Inclusive design. It might sound like a rebranding exercise from the Web Accessibility Marketing Team, but it isn’t. For years inclusive design and research practices have been applied to a wide variety of disciplines from industrial design to the arts, the built environment and more.

    What can we learn from this? And how can we apply it to the digital environment in which we work?

    Social innovation, service design and even augmented reality are now presenting real and interesting opportunities for us as traditional web practitioners. Combined with inclusive design practices, this opens up a fantastic world of change for both us and the people for whom we design.

    So starting with the web, we’ll reinvig orate our passion for diversity and inclusion. Let’s declare this The Age of Awareness!

    At 11:45am to 12:40pm, Friday 15th October

    Coverage slide deck

  • 101 Things I Learned In Interaction Design School

    by Shane Morris

    When I first picked up Matthew Frederick’s book: “101 Things I Learned in Architecture School” I was struck by the number of principles of architecture that can be directly applied to interaction design, but also disillusioned by the fact that Interaction Designers generally do not have a similar body of knowledge to draw on. Sure we have lots of “process”, but relatively little “wisdom” of the sort found in this book.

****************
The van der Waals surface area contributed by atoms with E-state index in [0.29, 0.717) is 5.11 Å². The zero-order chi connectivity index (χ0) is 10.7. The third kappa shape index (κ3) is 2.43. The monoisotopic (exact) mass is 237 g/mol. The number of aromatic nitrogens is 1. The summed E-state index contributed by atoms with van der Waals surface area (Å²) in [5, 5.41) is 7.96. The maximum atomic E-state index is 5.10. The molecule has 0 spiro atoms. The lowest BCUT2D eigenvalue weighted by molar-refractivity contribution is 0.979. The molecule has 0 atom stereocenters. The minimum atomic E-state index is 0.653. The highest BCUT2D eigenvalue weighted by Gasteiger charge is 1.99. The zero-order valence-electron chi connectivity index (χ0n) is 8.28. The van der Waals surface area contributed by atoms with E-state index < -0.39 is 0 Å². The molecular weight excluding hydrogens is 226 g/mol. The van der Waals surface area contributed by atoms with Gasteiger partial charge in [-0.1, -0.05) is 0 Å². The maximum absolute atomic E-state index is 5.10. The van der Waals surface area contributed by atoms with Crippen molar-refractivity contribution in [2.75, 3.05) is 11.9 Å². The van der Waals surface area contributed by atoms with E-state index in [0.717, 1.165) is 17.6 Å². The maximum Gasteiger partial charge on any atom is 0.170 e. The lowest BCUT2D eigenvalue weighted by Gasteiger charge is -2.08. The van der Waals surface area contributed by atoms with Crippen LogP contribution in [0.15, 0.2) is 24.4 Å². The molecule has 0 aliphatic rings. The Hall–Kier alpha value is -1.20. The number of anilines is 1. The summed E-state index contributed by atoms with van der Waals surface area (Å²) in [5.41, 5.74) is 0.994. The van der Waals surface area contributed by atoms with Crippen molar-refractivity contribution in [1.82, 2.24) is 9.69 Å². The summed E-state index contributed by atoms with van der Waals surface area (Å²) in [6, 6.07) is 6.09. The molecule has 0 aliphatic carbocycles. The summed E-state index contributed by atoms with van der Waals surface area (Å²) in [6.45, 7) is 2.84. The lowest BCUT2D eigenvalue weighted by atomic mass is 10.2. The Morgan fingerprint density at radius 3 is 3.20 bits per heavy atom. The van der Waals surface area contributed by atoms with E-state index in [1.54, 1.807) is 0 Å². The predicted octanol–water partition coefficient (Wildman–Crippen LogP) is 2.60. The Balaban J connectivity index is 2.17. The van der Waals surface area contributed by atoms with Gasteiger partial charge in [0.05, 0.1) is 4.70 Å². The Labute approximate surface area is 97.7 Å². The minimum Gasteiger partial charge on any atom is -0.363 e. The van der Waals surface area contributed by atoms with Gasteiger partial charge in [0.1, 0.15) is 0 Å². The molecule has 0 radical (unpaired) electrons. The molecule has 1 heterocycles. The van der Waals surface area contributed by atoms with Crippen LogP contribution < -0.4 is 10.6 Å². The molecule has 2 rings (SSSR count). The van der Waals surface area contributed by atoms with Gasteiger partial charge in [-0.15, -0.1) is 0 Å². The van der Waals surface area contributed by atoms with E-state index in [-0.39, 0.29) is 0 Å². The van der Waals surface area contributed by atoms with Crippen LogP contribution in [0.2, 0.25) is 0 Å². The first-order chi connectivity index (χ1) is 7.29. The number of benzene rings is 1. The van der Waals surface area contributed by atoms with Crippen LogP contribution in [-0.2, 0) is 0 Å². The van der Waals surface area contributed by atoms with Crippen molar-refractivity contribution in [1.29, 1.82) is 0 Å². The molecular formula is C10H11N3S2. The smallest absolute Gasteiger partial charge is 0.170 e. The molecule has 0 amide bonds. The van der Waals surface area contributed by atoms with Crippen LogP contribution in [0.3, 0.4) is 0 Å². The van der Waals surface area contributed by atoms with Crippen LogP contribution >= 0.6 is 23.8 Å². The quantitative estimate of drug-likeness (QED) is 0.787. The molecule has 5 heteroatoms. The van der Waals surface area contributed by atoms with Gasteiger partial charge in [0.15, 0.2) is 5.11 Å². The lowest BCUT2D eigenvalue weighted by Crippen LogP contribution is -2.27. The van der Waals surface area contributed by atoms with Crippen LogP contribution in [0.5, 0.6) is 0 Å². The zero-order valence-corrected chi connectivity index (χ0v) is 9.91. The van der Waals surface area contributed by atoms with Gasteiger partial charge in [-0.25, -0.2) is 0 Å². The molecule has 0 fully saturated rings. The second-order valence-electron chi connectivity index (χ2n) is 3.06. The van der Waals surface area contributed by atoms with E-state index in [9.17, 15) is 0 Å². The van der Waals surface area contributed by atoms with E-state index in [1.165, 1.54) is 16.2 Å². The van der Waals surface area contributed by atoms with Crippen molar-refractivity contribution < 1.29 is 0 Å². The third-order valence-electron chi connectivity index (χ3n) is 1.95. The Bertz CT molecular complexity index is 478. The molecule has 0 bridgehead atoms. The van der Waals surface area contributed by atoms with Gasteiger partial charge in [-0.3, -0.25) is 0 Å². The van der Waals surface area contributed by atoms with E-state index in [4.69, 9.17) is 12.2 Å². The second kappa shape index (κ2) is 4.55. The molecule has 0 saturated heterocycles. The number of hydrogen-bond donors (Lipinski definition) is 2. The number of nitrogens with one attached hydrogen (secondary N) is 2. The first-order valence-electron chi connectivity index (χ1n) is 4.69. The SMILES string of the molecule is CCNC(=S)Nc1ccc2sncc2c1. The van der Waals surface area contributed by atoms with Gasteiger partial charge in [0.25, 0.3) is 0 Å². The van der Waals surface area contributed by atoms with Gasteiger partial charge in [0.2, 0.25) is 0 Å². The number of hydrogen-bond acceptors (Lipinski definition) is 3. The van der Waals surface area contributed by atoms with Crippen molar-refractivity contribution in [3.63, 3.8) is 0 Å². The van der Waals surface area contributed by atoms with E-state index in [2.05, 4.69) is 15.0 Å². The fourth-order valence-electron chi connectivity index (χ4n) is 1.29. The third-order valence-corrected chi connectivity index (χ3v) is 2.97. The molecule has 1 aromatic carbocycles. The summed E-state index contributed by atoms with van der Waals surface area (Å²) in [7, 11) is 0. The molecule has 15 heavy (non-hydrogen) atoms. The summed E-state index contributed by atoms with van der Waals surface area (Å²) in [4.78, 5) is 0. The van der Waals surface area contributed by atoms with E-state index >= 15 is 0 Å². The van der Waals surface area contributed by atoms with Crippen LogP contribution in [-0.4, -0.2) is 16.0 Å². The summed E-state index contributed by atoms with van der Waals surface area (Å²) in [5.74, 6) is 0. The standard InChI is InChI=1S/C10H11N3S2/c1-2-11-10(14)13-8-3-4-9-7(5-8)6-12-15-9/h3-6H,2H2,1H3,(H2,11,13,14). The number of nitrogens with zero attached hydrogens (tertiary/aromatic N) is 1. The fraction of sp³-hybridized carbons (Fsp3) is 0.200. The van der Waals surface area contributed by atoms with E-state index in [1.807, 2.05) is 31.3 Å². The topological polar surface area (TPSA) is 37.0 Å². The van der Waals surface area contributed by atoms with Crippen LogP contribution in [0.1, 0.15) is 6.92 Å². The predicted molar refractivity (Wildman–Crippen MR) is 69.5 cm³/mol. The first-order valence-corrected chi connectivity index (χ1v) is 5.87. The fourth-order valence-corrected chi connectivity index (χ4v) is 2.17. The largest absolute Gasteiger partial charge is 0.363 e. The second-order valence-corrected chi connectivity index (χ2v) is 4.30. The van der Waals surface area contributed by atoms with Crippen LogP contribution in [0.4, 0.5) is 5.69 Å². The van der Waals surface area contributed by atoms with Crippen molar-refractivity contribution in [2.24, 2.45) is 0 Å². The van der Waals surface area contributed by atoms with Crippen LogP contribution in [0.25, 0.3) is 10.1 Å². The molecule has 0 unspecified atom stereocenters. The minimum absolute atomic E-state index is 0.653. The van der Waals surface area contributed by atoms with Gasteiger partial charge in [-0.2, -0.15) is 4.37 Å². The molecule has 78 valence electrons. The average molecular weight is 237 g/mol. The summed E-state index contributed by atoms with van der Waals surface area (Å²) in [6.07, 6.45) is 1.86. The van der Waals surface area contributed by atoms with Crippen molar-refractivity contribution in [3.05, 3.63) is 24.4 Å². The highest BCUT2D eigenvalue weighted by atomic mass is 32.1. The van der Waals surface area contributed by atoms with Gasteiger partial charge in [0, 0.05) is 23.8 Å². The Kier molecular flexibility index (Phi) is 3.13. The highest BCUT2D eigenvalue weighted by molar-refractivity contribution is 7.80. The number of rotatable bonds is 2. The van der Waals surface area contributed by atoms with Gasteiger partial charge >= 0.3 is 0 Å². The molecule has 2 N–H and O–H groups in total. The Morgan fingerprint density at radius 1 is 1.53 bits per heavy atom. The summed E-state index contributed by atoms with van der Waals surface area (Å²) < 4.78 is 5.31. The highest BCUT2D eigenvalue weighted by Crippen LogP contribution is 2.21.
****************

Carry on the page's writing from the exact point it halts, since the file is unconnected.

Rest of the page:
The field of Interaction Design isn’t very old — If we’re talking purely software interface design, then let’s say about 25 years old. No surprise, then, that we borrow heavily (and unashamedly) from a range of other, more established, disciplines. We try to compensate for our relative lack of a history, tradition or body of knowledge by leveraging others’. That’s entirely appropriate — but how far does it get us? Interaction Design is an essential component of the delivery of virtually any product or service today. Many of us may already be at the point where we interact with more digital products in a day than we do physical products, and many of the most important transactions in our lives are entirely virtual. Maybe Interaction Design needs to be taken a bit more seriously?

    In this talk I’d like to reflect on my almost 20 years as an interaction designer — the things I’ve learned along the way, and the things I wish I would have learned at Interaction Design School, if such a thing had existed back then. Along the way we’ll review some of the 101 things we all should have learned in Interaction Design School, sourced from ixd101​.com (the blog I share with Matt Morphett), and beyond.